Tuesday, October 15, 2019

Yom Kippur 2019/5780 Lessons of a Retiree Rabbi

Now retired after a long career, the newly ordained rabbi said, “on one hand, you are at a stage of life where you have already raised your kids.  When I finish my rabbinical degree, I do expect to find work.  I’d like to earn money to spoil my grandkids.  Basically, this is a point in my life where I am lucky to get the chance to do things I have always wanted to do.”
These words were not spoken by our own Rabbi Margie Cella, no, these words were spoken by David Goodman, a retired journalist who was ordained by the Reconstructionist Rabbinical College after having been a life-long synagogue goer and prayer leader. 
But the fact that his story meant there were at least two people out there who had taken on the great challenge to enter rabbinical school at a later stage in life struck me when I learned of Goodman’s story in a Forward article about how many Jewish Baby Boomers are “Rewiring” and not “Retiring” through a reconnection to Jewish life and in particular to synagogue life. 
The fact that we had our own parallel to that story, and that our congregation has many other examples of related stories, really spoke to me, and I though it might speak to you. 
Because we see, here and across America, that ever since “60 became the new 30” (mark my words in another 30 years it will be “90 is the new 30” as the Boomers hit that milestone), the elders on the Jewish family tree are finding unique and creative ways to be the keepers of the faith, the person sitting at the head of the Passover Seder table, the one who shares with the grandkids the lighting of the menorah.  The ones who continue to join and stay members of synagogues – finding meaning that through a willingness to be the elders in new and fresh ways will benefit and inspire the rest of us, too.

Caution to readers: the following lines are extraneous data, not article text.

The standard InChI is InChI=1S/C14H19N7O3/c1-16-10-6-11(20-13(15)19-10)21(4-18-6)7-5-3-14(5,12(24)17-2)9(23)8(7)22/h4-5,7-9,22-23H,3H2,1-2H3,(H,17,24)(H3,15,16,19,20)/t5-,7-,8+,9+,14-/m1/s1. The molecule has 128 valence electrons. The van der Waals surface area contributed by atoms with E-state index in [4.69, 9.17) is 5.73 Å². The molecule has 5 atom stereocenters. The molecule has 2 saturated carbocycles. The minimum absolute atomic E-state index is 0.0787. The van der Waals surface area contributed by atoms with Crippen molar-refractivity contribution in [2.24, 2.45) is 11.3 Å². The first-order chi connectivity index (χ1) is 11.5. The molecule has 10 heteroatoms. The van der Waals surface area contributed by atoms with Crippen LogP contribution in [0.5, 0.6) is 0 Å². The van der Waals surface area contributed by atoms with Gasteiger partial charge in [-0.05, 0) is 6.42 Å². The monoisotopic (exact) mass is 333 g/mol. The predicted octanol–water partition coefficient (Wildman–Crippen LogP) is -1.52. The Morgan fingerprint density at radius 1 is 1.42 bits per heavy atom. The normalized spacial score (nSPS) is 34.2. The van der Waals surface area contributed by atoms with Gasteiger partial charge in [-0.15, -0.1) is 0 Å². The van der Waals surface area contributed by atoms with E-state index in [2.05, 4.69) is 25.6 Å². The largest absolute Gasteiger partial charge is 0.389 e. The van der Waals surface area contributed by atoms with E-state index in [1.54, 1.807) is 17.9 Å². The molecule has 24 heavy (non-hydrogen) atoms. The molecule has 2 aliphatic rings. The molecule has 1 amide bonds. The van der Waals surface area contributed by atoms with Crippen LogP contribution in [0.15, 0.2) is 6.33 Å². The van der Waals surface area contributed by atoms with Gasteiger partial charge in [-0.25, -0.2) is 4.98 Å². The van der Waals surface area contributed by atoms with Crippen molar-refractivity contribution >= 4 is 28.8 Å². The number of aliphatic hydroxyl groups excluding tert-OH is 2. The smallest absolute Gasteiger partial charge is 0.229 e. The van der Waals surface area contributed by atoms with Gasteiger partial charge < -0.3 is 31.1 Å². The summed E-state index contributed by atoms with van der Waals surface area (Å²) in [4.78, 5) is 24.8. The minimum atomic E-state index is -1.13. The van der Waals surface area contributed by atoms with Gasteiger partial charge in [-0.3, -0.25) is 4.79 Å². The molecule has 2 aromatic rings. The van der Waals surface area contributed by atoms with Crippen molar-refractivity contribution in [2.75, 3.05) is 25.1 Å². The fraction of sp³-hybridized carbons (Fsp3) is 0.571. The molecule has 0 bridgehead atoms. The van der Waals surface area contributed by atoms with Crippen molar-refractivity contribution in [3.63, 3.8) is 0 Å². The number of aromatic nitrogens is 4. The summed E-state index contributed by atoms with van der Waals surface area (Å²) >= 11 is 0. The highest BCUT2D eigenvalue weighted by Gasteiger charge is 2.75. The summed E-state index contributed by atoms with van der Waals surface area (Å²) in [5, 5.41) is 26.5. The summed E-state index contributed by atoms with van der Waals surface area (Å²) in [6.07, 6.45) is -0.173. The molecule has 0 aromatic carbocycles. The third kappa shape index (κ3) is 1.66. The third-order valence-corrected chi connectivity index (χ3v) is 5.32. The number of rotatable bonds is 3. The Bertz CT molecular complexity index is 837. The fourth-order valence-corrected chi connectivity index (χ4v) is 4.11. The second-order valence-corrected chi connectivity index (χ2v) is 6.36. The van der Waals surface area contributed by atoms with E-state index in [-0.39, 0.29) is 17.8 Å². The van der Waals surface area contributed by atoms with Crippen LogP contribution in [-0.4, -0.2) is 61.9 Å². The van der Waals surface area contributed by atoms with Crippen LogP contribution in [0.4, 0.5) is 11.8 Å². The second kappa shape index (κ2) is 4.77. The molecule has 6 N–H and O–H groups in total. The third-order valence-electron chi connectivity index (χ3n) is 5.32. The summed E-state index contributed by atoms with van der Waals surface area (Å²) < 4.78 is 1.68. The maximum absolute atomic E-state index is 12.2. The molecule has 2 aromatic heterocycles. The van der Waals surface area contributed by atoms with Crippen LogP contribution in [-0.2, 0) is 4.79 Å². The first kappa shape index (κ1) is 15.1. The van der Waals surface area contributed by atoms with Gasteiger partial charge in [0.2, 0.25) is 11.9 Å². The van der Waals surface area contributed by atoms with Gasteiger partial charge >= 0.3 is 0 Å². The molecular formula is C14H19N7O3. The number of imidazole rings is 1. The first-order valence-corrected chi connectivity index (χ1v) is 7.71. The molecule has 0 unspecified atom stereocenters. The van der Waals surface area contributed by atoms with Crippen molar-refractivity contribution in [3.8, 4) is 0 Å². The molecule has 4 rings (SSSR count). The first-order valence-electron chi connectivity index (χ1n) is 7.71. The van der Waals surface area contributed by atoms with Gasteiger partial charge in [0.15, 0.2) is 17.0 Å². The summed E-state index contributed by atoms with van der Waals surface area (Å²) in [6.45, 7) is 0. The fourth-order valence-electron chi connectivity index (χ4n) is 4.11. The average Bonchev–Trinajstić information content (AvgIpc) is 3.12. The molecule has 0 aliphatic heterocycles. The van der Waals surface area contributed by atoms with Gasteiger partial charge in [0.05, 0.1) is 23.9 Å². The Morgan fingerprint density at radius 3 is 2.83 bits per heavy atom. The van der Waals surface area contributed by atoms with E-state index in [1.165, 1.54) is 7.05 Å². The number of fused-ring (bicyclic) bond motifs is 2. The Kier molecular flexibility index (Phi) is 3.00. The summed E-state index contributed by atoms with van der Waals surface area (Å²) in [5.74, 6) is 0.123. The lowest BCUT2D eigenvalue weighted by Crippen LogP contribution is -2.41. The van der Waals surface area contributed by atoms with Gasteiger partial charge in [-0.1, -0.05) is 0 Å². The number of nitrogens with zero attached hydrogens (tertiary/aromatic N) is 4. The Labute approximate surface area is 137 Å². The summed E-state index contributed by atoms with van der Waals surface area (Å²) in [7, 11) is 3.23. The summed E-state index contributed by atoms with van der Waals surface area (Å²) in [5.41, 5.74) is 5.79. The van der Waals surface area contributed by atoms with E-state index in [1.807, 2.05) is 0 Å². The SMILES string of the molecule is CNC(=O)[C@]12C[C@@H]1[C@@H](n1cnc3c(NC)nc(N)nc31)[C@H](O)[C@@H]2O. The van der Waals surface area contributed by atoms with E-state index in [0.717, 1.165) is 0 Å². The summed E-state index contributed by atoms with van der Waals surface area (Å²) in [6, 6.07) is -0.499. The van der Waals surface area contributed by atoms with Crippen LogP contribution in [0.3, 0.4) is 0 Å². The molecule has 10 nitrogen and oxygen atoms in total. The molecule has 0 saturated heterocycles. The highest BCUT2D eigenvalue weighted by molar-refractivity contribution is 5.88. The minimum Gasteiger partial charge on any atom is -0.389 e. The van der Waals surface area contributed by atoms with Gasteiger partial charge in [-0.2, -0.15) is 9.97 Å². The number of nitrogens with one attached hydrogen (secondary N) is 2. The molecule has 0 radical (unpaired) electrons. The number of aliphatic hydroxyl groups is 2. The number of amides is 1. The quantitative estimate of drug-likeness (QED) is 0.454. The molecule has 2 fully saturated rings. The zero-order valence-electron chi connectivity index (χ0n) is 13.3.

After the holiday, look up the Jewish Grandparent Network.  It has found that with relatively high annual incomes, with relatively high synagogue affiliation rates, today’s young Jews will definitely share fond and loving memories of their childhoods now, being taken to synagogue by today’s grandparents.  And they will share how when they got there, they learned that their Poppa, Grandma, Bubbie, Zayde, was an important person – a person who taught in the Hebrew School, gave Bar Mitzvah lessons, studied Hebrew, read Torah.  Think about what that is going to do for today’s kids to see today’s grandparents doing all that.  Heck – I already see it and I’m consistently impressed by it!
Why should we all not be impressed and inspired, and even perhaps relieved by it?  I’m not giving away secrets to you all to say that American Jew under 50 don’t affiliate with synagogues the same way that members of that age cohort did fifty years ago.  But that study and my own experiences with all of you tell me that the kids of today’s unaffiliated “young” Jews are still getting their Jewish education, their Jewish pride, their Jewish experiences – because their hip, happening, and Jewishly-connected grandparents are giving it to them and making it possible for them.